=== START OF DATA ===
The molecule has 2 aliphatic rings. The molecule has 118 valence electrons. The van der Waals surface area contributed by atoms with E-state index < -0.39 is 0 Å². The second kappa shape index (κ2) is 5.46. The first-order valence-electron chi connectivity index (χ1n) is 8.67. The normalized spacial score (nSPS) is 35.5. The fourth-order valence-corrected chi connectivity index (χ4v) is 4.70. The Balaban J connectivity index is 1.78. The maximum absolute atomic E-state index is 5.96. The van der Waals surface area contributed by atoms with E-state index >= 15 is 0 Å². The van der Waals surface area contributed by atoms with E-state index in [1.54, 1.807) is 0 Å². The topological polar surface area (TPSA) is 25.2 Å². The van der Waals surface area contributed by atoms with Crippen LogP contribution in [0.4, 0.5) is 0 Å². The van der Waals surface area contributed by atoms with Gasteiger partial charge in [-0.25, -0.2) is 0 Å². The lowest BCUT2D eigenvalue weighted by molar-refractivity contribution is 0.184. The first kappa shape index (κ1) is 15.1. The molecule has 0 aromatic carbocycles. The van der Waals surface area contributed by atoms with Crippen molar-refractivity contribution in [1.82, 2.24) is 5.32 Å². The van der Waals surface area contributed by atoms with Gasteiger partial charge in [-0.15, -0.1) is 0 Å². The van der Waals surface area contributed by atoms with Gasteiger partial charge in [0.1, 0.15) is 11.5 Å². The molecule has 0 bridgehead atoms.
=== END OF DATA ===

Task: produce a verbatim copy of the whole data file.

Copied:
The molecule has 2 aliphatic rings. The molecule has 118 valence electrons. The van der Waals surface area contributed by atoms with E-state index < -0.39 is 0 Å². The second kappa shape index (κ2) is 5.46. The first-order valence-electron chi connectivity index (χ1n) is 8.67. The normalized spacial score (nSPS) is 35.5. The fourth-order valence-corrected chi connectivity index (χ4v) is 4.70. The Balaban J connectivity index is 1.78. The maximum absolute atomic E-state index is 5.96. The van der Waals surface area contributed by atoms with E-state index >= 15 is 0 Å². The van der Waals surface area contributed by atoms with E-state index in [1.54, 1.807) is 0 Å². The topological polar surface area (TPSA) is 25.2 Å². The van der Waals surface area contributed by atoms with Crippen LogP contribution in [0.4, 0.5) is 0 Å². The van der Waals surface area contributed by atoms with Gasteiger partial charge in [-0.25, -0.2) is 0 Å². The lowest BCUT2D eigenvalue weighted by molar-refractivity contribution is 0.184. The first kappa shape index (κ1) is 15.1. The molecule has 0 aromatic carbocycles. The van der Waals surface area contributed by atoms with Crippen molar-refractivity contribution in [1.82, 2.24) is 5.32 Å². The van der Waals surface area contributed by atoms with Gasteiger partial charge in [-0.15, -0.1) is 0 Å². The van der Waals surface area contributed by atoms with Gasteiger partial charge in [0.1, 0.15) is 11.5 Å². The molecule has 0 bridgehead atoms.